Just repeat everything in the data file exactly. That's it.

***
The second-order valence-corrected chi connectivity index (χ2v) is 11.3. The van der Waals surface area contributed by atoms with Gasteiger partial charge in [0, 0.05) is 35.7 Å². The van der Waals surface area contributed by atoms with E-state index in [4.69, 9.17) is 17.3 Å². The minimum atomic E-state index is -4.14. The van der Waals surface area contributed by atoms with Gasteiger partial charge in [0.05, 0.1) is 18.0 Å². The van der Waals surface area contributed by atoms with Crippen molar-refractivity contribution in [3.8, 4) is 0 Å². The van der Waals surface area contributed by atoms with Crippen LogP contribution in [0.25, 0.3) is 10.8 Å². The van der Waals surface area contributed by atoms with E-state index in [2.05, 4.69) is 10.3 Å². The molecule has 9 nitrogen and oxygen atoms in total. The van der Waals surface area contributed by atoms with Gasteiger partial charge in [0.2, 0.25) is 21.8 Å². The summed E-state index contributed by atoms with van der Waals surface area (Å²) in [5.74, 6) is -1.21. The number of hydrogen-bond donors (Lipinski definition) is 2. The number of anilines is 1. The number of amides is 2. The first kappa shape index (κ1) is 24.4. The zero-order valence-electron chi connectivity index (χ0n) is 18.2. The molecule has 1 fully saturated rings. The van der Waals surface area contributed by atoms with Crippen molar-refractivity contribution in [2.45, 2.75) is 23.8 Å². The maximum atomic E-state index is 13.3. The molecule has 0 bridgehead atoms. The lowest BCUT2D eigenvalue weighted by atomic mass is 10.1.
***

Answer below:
The second-order valence-corrected chi connectivity index (χ2v) is 11.3. The van der Waals surface area contributed by atoms with Gasteiger partial charge in [0, 0.05) is 35.7 Å². The van der Waals surface area contributed by atoms with E-state index in [4.69, 9.17) is 17.3 Å². The minimum atomic E-state index is -4.14. The van der Waals surface area contributed by atoms with Gasteiger partial charge in [0.05, 0.1) is 18.0 Å². The van der Waals surface area contributed by atoms with Crippen molar-refractivity contribution in [3.8, 4) is 0 Å². The van der Waals surface area contributed by atoms with Crippen LogP contribution in [0.25, 0.3) is 10.8 Å². The van der Waals surface area contributed by atoms with E-state index in [2.05, 4.69) is 10.3 Å². The molecule has 9 nitrogen and oxygen atoms in total. The van der Waals surface area contributed by atoms with Gasteiger partial charge in [0.2, 0.25) is 21.8 Å². The summed E-state index contributed by atoms with van der Waals surface area (Å²) in [5.74, 6) is -1.21. The number of hydrogen-bond donors (Lipinski definition) is 2. The number of anilines is 1. The number of amides is 2. The first kappa shape index (κ1) is 24.4. The zero-order valence-electron chi connectivity index (χ0n) is 18.2. The molecule has 1 fully saturated rings. The van der Waals surface area contributed by atoms with Crippen molar-refractivity contribution in [2.45, 2.75) is 23.8 Å². The maximum atomic E-state index is 13.3. The molecule has 0 bridgehead atoms. The lowest BCUT2D eigenvalue weighted by atomic mass is 10.1.